I stretch out under my blanket and get out of bed, Twinkle already up and mucking around in the bathroom. Kelsey texts us and says he’s downstairs with Chris. It’s his birthday today, and Twinkle bought him a little cake and candles at Albertson’s yesterday. We take the elevator down, and I walk around the corner to scout where they are. “I don’t see them, I don’t think they’re here,” I say, coming back around the corner, and Twinkle blows out the candles. Then I see Kelsey’s beard and see them sitting down. He motions at me and mimes to ask me what I’m doing. I walk back around the corner and tell Twinkle that they’re there, and we walk over and sing happy birthday to Chris. He’s so embarrassed, and gives us the stink eye, and everyone laughs it off. PSA: I am a terrible scout.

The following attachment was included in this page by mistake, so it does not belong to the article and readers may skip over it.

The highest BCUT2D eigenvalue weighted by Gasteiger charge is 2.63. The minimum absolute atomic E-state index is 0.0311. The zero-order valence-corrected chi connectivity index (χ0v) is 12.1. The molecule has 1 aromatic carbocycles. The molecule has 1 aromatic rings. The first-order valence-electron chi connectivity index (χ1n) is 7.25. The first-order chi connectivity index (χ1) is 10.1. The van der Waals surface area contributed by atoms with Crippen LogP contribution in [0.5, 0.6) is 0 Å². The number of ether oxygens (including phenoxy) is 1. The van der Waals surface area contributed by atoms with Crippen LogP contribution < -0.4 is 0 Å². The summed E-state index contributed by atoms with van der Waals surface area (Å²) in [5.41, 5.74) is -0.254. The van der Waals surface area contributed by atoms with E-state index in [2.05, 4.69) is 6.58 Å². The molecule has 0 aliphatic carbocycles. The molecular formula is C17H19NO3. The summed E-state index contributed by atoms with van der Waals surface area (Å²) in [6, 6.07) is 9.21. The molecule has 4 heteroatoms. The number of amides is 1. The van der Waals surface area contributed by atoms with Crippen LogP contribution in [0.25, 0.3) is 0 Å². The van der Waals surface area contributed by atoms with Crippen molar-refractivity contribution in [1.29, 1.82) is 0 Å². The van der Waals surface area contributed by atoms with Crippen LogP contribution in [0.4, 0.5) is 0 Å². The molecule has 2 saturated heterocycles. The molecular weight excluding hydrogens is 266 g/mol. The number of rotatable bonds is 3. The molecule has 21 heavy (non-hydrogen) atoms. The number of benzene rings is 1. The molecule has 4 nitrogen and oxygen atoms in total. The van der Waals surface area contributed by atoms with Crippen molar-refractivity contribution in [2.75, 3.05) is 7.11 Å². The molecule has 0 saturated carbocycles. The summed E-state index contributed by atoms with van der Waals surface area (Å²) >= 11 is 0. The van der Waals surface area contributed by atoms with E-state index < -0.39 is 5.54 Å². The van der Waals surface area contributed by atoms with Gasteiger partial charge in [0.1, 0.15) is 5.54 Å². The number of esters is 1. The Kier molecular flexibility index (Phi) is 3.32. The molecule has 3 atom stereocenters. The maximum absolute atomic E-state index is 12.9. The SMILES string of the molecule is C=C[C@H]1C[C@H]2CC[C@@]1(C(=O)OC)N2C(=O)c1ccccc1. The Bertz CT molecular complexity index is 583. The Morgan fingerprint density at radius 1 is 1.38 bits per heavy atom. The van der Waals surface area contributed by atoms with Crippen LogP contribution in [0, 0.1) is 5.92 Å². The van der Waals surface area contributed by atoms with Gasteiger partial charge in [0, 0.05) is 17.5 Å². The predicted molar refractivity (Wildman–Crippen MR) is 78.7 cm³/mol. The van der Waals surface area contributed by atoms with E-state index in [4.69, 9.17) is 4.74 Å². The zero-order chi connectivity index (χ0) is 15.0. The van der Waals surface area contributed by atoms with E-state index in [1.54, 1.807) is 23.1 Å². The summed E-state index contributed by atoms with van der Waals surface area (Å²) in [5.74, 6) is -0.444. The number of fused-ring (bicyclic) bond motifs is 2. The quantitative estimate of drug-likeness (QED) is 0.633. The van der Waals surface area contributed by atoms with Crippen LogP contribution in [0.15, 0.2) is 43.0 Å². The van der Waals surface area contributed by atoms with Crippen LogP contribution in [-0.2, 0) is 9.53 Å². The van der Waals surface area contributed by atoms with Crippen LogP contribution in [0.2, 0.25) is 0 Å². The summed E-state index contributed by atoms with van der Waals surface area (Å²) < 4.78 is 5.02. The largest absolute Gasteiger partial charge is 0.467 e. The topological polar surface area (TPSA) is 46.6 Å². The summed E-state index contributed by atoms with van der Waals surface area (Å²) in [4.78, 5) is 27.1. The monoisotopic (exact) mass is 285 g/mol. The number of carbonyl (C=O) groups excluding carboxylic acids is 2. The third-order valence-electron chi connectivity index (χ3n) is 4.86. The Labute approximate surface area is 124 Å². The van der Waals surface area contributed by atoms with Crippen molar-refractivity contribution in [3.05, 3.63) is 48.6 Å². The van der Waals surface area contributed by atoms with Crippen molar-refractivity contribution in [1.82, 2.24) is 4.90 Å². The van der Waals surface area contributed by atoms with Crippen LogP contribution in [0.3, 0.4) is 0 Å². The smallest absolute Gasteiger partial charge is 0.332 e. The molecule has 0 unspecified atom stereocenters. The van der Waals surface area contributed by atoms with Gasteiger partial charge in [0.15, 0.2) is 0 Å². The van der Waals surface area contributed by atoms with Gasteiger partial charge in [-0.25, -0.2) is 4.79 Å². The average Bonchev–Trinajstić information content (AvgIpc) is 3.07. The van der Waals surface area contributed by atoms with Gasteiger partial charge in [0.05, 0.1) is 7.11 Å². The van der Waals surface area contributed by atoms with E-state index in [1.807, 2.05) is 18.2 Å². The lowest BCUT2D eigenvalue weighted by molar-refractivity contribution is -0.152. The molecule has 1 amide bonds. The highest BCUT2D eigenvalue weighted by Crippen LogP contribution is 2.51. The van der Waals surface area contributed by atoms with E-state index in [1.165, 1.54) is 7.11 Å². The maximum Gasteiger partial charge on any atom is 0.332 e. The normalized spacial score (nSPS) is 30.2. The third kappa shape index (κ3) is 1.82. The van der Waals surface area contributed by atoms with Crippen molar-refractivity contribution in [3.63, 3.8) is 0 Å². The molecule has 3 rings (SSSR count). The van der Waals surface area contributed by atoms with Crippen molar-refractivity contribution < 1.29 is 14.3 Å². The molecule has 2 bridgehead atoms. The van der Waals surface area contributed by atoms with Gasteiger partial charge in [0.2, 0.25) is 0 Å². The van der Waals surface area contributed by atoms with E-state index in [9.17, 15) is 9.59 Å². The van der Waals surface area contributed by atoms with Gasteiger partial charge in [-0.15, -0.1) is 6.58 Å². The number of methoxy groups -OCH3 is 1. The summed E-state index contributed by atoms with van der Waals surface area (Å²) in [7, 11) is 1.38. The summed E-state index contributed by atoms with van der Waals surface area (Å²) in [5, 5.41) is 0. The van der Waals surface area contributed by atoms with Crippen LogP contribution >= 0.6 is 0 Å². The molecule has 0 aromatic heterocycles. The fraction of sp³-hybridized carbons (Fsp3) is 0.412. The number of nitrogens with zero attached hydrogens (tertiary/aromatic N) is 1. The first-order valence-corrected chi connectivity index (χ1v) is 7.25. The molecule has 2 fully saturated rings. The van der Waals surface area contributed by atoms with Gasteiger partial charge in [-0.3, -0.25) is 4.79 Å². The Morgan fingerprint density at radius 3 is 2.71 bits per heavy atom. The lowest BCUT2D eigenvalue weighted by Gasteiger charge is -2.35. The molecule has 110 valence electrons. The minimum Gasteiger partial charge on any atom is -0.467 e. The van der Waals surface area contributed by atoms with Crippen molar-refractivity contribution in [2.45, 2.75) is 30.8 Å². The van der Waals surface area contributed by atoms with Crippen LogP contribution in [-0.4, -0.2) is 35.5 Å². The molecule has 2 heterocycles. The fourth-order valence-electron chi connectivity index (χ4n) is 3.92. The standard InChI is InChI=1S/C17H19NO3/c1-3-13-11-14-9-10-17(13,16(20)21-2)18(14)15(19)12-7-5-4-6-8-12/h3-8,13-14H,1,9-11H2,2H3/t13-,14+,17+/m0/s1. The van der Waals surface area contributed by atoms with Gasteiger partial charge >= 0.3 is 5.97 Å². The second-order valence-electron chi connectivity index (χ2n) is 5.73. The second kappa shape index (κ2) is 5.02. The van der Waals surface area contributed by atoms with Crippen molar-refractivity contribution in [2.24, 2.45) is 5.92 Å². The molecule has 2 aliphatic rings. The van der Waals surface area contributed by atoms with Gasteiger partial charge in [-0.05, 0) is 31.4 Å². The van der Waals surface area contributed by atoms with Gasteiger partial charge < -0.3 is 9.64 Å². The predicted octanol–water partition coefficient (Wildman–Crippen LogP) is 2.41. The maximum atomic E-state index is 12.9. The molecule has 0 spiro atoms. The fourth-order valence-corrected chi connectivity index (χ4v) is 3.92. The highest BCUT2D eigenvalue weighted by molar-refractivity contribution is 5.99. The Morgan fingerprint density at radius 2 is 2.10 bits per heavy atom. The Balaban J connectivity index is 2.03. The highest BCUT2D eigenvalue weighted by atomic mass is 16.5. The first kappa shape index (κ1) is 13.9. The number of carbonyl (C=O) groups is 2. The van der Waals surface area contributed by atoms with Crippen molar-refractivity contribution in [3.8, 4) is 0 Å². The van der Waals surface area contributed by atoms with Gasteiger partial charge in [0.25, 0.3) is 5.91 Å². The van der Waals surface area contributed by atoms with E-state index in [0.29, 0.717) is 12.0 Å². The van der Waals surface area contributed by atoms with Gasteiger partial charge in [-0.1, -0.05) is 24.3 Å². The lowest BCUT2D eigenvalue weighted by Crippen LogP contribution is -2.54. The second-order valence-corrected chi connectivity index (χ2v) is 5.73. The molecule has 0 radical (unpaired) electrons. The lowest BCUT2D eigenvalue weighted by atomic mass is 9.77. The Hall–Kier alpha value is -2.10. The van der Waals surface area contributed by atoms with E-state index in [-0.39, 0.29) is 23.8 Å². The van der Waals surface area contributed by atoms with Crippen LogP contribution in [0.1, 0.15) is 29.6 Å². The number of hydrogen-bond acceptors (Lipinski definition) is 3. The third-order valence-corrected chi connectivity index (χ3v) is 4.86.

There are hot cinnamon buns, and I grab some yogurt. I just have a lot of yogurt and cinnamon buns for breakfast. Yay. I sit with Twinkle, Chris and Kelsey, and Chris’ girlfriend and Kelsey’s sister. Then we say goodbye and head back up to our room.
We sit and start packing. I spread the food all over my bed again, and try to separate it into food for my Kennedy Meadows box and food for the next week into Kennedy. I just end up winging it and throwing things into the different piles randomly. I don’t know, I’ll figure it out.